The first phase of a partnership project between West Cumbria Rivers Trust and the Environment Agency in the UK, which saw the removal of an environmentally damaging plastic liner from a 2.5km stretch of the Cumbrian river, has now been completed.
The River Keekle restoration project is the largest of its kind in the UK.
Nine tonnes of plastic have been removed from a 170-metre trial site and the riverbed has been restored with stone, allowing it to ‘renaturalise’.
“We estimate that 100 to 150 tonnes of plastic will be removed this year, leaving the full 2.5km stretch restored, with the potential to become great habitat for fish spawning,” said Luke Bryant, Project Manager for West Cumbria Rivers Trust
The plastic, which was destined for landfill, has now been made into picnic benches by Plaswood, a brand of Berry Global specialising in the manufacture of outdoor fencing, furniture and decking using recovered plastic. All the plastic removed from the River Keekle was sent to Plaswood’s recycling plant in Dumfries for shredding, cleaning and remanufacture into recycled plastic lumber, from which the company makes its end products.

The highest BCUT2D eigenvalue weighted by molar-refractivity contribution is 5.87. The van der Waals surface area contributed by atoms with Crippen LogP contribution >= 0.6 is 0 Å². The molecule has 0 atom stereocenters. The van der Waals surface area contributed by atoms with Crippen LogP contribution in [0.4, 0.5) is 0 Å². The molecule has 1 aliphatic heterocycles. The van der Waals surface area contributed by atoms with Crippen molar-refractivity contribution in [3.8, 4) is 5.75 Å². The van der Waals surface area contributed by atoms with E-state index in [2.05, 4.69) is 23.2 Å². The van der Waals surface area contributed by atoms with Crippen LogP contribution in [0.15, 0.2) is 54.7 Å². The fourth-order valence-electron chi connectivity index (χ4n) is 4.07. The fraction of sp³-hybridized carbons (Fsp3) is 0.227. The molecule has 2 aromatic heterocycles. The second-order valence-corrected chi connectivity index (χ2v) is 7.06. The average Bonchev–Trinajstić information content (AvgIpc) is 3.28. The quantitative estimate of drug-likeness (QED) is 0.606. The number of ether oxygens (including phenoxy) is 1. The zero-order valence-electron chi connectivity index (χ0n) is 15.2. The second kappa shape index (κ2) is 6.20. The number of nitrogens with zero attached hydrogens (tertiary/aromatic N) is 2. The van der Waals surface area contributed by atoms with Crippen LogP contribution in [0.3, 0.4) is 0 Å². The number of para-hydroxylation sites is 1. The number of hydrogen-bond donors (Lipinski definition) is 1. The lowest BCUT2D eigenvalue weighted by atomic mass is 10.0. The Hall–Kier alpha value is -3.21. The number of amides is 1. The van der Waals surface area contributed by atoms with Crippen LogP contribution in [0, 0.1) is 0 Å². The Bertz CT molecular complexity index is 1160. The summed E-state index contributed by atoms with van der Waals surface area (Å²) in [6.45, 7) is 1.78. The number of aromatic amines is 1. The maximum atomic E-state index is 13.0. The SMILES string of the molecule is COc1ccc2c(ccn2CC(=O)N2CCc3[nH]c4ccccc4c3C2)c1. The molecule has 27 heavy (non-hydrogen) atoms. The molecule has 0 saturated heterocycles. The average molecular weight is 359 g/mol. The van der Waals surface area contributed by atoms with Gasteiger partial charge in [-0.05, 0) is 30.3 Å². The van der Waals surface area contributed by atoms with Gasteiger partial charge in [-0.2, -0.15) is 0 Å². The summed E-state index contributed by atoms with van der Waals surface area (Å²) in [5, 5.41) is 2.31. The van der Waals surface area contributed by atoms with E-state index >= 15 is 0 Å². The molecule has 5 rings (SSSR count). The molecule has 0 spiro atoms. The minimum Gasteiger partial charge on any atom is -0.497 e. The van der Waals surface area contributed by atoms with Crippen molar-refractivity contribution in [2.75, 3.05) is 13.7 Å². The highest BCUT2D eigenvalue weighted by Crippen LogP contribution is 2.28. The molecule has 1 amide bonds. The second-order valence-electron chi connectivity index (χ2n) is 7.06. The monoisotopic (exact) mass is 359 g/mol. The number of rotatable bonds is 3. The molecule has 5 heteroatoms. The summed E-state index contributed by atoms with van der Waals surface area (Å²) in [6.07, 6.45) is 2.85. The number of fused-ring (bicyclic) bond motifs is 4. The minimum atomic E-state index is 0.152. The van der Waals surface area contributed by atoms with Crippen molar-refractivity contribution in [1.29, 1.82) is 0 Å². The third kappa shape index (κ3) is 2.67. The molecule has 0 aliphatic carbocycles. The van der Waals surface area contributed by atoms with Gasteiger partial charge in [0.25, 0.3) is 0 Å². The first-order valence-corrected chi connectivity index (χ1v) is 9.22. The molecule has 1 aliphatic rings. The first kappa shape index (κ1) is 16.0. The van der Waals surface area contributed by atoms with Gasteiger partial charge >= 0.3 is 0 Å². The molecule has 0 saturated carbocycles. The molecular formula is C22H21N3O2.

Calling the solution a great example of the circular economy, Katherine Lorek-Wallace, General Manager at Plaswood, said the company has “helped to turn a potential environmental problem into a solution by creating second-life Plaswood benches that can be enjoyed by the public for years to come”.
To mark the achievement, Plaswood has donated a picnic bench made from the collected plastic to the West Cumbria Rivers Trust.